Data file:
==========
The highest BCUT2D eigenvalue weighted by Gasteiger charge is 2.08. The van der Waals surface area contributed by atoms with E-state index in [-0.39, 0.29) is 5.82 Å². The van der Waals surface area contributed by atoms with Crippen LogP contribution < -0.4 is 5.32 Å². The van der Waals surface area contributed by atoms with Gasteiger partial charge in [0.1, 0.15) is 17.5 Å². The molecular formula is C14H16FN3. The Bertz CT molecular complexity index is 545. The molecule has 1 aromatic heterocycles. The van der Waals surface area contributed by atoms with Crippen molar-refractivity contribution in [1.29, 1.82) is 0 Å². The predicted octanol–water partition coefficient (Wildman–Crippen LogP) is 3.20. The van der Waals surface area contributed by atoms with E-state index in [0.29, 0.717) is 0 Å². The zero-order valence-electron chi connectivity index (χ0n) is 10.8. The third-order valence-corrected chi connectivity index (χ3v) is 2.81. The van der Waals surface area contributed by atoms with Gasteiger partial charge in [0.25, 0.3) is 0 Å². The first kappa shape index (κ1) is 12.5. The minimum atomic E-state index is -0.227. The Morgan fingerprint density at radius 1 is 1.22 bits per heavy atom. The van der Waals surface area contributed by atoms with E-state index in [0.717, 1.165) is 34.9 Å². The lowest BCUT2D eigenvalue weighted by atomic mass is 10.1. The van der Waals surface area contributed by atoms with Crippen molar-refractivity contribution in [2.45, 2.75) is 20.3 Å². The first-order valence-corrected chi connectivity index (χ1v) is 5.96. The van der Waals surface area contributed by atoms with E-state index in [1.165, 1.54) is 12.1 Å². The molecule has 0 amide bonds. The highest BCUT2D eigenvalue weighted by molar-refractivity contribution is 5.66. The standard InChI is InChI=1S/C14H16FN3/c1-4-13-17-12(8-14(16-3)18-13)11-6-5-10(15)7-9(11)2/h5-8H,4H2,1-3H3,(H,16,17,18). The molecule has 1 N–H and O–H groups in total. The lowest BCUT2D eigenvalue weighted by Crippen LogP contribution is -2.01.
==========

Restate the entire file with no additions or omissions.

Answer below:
The highest BCUT2D eigenvalue weighted by Gasteiger charge is 2.08. The van der Waals surface area contributed by atoms with E-state index in [-0.39, 0.29) is 5.82 Å². The van der Waals surface area contributed by atoms with Crippen LogP contribution < -0.4 is 5.32 Å². The van der Waals surface area contributed by atoms with Gasteiger partial charge in [0.1, 0.15) is 17.5 Å². The molecular formula is C14H16FN3. The Bertz CT molecular complexity index is 545. The molecule has 1 aromatic heterocycles. The van der Waals surface area contributed by atoms with Crippen molar-refractivity contribution in [1.29, 1.82) is 0 Å². The predicted octanol–water partition coefficient (Wildman–Crippen LogP) is 3.20. The van der Waals surface area contributed by atoms with E-state index in [0.29, 0.717) is 0 Å². The zero-order valence-electron chi connectivity index (χ0n) is 10.8. The third-order valence-corrected chi connectivity index (χ3v) is 2.81. The van der Waals surface area contributed by atoms with Gasteiger partial charge in [0.25, 0.3) is 0 Å². The first kappa shape index (κ1) is 12.5. The minimum atomic E-state index is -0.227. The Morgan fingerprint density at radius 1 is 1.22 bits per heavy atom. The van der Waals surface area contributed by atoms with E-state index in [0.717, 1.165) is 34.9 Å². The lowest BCUT2D eigenvalue weighted by atomic mass is 10.1. The van der Waals surface area contributed by atoms with Crippen molar-refractivity contribution in [2.45, 2.75) is 20.3 Å². The first-order valence-corrected chi connectivity index (χ1v) is 5.96. The van der Waals surface area contributed by atoms with E-state index in [1.165, 1.54) is 12.1 Å². The molecule has 0 amide bonds. The highest BCUT2D eigenvalue weighted by molar-refractivity contribution is 5.66. The standard InChI is InChI=1S/C14H16FN3/c1-4-13-17-12(8-14(16-3)18-13)11-6-5-10(15)7-9(11)2/h5-8H,4H2,1-3H3,(H,16,17,18). The molecule has 1 N–H and O–H groups in total. The lowest BCUT2D eigenvalue weighted by Crippen LogP contribution is -2.01.